11.40-12 Open Forum
12:00-1.30 pm LUNCH BREAK: CMC Auditorium Lobby
Panel 3: 1:30-2:30 pm
1:30-1:50 Clodualdo del Mundo: Rody Lacap and auteur theory
The subject is revisiting the auteur theory, using Rody Lacap, director of photography, as the prime example.
1:50-2:10 Jema Pamintuan: Tunog Lata: Ang musika sa mga pelikulang Tirador at Bakal Boys
Sa pamamagitan ng pagsusuri sa paggamit ng instrumentasyon at tunog sa mga pelikulang Tirador (2007) at Bakal Boys (2009), lilinawin ang pamamaraan kung paano binigyang-artikulasyon ng tunog at musika ang iba’t ibang hugis at samyo ng imahen ng lunsod sa mga pelikula. Uusisain kung paano itinawid ng musikal na leitmotif, at kung ano ang masasalat na kayarian, kalidad at tekstura sa mga tunog, hindi lamang ang biswal na representasyon ng ekonomiyang underground na makakapa sa mga tagpuan, kung hindi ang kaakibat ding sapalaran ng mga tauhang sangkot sa ekonomiyang ito. Ang tekstura at ritmo ng musika, at ang mga pangunahing motif ng bakal at lata bilang karakterisasyon ng tunog nito, ay nagtutulak sa naratibo ng ugnayan ng tauhan at urban na lunan, mula sa mga walang humpay na pagbagtas sa mga kalye at eskinita, mga ilegal at palihim na transaksyon, na pawang naglarawan ng bigat at halos kinakalawang na uri ng pamumuhay na iniinugan ng mga karakter sa mga pelikula.
2:10-2:30 Open Forum
Panel 4: 2:30-3:50 pm
2:30-2:50 Renei Patricia Dimla: Burgis Criticism: Affluence and Power in Danny Zialcita’s Films (1979-1986)
The peak of Danny Zialcita’s career in film occurred during the Martial Law period, particularly in the years 1979 to 1986. In his early years in the industry, Zialcita dabbled in action and bomba flicks, but ultimately, what brought him fame and critical acclaim were his burgis films, i.e., films that centered on the lives of society’s upper and upper middle class. This paper analyzes the representation of affluence and power in Zialcita’s burgis films vis-à-vis its context during the Marcos dictatorship.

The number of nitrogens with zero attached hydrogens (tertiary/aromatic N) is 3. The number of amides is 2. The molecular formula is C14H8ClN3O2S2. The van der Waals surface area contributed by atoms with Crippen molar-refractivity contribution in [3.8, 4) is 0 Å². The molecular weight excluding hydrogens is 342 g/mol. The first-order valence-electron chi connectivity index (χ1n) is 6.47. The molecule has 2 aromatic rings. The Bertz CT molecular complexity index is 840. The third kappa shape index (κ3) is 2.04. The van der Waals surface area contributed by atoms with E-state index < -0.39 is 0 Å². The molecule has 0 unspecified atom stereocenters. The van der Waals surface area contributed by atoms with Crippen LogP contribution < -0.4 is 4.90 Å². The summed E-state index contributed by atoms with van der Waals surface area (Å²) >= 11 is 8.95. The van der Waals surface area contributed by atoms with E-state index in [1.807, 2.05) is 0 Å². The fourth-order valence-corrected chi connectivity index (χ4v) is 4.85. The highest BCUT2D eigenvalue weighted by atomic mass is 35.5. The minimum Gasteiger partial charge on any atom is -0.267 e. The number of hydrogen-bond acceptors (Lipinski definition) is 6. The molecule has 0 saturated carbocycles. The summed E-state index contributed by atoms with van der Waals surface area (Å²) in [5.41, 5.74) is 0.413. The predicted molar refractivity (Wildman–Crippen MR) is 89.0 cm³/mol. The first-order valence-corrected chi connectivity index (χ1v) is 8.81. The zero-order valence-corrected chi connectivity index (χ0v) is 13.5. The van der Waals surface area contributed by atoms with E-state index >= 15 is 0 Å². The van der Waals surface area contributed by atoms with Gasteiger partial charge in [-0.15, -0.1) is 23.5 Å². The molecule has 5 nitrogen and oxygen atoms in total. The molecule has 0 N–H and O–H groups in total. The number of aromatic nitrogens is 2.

2:50-3:10 Patrick Campos: The Philippine-American Contact, the Politics of Memory, and the End(s) of Cinematic Experimentation
This paper addresses certain independent films dealing with the historical contact of the Philippines and America, namely, Marlon Fuentes’ Bontoc Eulogy, Raymond Red’s Sakay, Sari Dalena and Camilla Griggers’s Memories of a Forgotten War, Raya Martin’s Independencia, and John Sayles’ Amigo, vis-à-vis mainstream films on the Philippine-American “experience.” These films are remarkable, not only in imagining a “forgotten” historical juncture – that is, forgotten in “popular” memory by both Filipinos and Americans – but also in the cinematic-historical location by which this history is imagined.
By virtue of these films’ being likewise “marginal,” they are afforded ample leeway for formal and metafictive experimentation, which allows them to articulate the forgotten or unwritten/unspoken, to invent or create form corresponding to memories, and to occasion ritual remembrance. But their location in Philippine and American cinema histories also spells out the limits of the films’ efficacy and reach. The films’ stake on memory may be celebratory, at the very least, for their mere existence; but their place in history is perpetually contested and always precarious.
3:10-3:30 Vicente Garcia Groyon: Cinemarehiyon 2009
“Cinemarehiyon 2009” surveys the films, short and full-length, selected for and screened at the Cinemarehiyon festival from February 18 to 21, 2009. Dubbed “Alter Nativo: Films from the Other Philippines,” the festival presented a sampling of filmmaking activity outside of Metro Manila. This essay compares formal and stylistic features of the films, and arrives at general observations about characteristics of contemporary regional cinema.
3.30-3.50 Open Forum
4:00-5:00 Business Meeting (publication process, schedules and deadline, word count, citation format, etc.)